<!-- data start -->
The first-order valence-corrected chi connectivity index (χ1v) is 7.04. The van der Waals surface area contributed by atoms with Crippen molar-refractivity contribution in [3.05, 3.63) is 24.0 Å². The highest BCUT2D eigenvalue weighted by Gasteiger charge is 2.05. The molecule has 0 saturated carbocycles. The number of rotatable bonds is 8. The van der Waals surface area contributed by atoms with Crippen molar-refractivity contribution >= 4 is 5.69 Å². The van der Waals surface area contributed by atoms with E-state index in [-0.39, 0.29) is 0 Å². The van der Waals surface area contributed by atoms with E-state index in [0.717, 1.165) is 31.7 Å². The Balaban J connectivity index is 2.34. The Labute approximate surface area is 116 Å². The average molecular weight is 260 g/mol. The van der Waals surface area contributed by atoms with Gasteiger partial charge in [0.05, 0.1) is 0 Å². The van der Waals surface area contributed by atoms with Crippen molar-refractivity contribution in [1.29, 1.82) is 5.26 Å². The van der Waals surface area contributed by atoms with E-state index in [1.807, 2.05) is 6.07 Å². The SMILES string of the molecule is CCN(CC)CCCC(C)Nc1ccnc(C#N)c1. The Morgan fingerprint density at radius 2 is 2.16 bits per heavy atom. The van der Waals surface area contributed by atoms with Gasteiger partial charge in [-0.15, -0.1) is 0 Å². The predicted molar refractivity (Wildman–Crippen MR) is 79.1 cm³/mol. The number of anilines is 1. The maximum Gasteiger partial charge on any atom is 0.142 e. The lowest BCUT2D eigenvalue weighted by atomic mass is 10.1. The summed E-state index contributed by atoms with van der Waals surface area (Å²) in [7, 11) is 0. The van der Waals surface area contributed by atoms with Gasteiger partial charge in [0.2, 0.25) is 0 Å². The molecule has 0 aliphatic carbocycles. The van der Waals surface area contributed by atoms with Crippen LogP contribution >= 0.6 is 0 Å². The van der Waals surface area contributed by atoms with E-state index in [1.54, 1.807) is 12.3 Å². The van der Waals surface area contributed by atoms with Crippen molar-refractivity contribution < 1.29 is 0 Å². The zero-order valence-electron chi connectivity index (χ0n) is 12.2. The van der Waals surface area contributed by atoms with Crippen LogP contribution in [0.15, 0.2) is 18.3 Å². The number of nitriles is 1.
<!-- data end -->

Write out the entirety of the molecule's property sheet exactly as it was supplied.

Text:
The first-order valence-corrected chi connectivity index (χ1v) is 7.04. The van der Waals surface area contributed by atoms with Crippen molar-refractivity contribution in [3.05, 3.63) is 24.0 Å². The highest BCUT2D eigenvalue weighted by Gasteiger charge is 2.05. The molecule has 0 saturated carbocycles. The number of rotatable bonds is 8. The van der Waals surface area contributed by atoms with Crippen molar-refractivity contribution >= 4 is 5.69 Å². The van der Waals surface area contributed by atoms with E-state index in [-0.39, 0.29) is 0 Å². The van der Waals surface area contributed by atoms with E-state index in [0.717, 1.165) is 31.7 Å². The Balaban J connectivity index is 2.34. The Labute approximate surface area is 116 Å². The average molecular weight is 260 g/mol. The van der Waals surface area contributed by atoms with Gasteiger partial charge in [0.05, 0.1) is 0 Å². The van der Waals surface area contributed by atoms with Crippen molar-refractivity contribution in [1.29, 1.82) is 5.26 Å². The van der Waals surface area contributed by atoms with E-state index in [1.807, 2.05) is 6.07 Å². The SMILES string of the molecule is CCN(CC)CCCC(C)Nc1ccnc(C#N)c1. The Morgan fingerprint density at radius 2 is 2.16 bits per heavy atom. The van der Waals surface area contributed by atoms with Gasteiger partial charge in [-0.15, -0.1) is 0 Å². The predicted molar refractivity (Wildman–Crippen MR) is 79.1 cm³/mol. The number of anilines is 1. The maximum Gasteiger partial charge on any atom is 0.142 e. The lowest BCUT2D eigenvalue weighted by atomic mass is 10.1. The summed E-state index contributed by atoms with van der Waals surface area (Å²) in [7, 11) is 0. The van der Waals surface area contributed by atoms with Gasteiger partial charge in [0.2, 0.25) is 0 Å². The molecule has 0 aliphatic carbocycles. The van der Waals surface area contributed by atoms with Crippen LogP contribution >= 0.6 is 0 Å². The van der Waals surface area contributed by atoms with E-state index in [1.54, 1.807) is 12.3 Å². The van der Waals surface area contributed by atoms with Crippen molar-refractivity contribution < 1.29 is 0 Å². The zero-order valence-electron chi connectivity index (χ0n) is 12.2. The van der Waals surface area contributed by atoms with Crippen LogP contribution in [0.15, 0.2) is 18.3 Å². The number of nitriles is 1.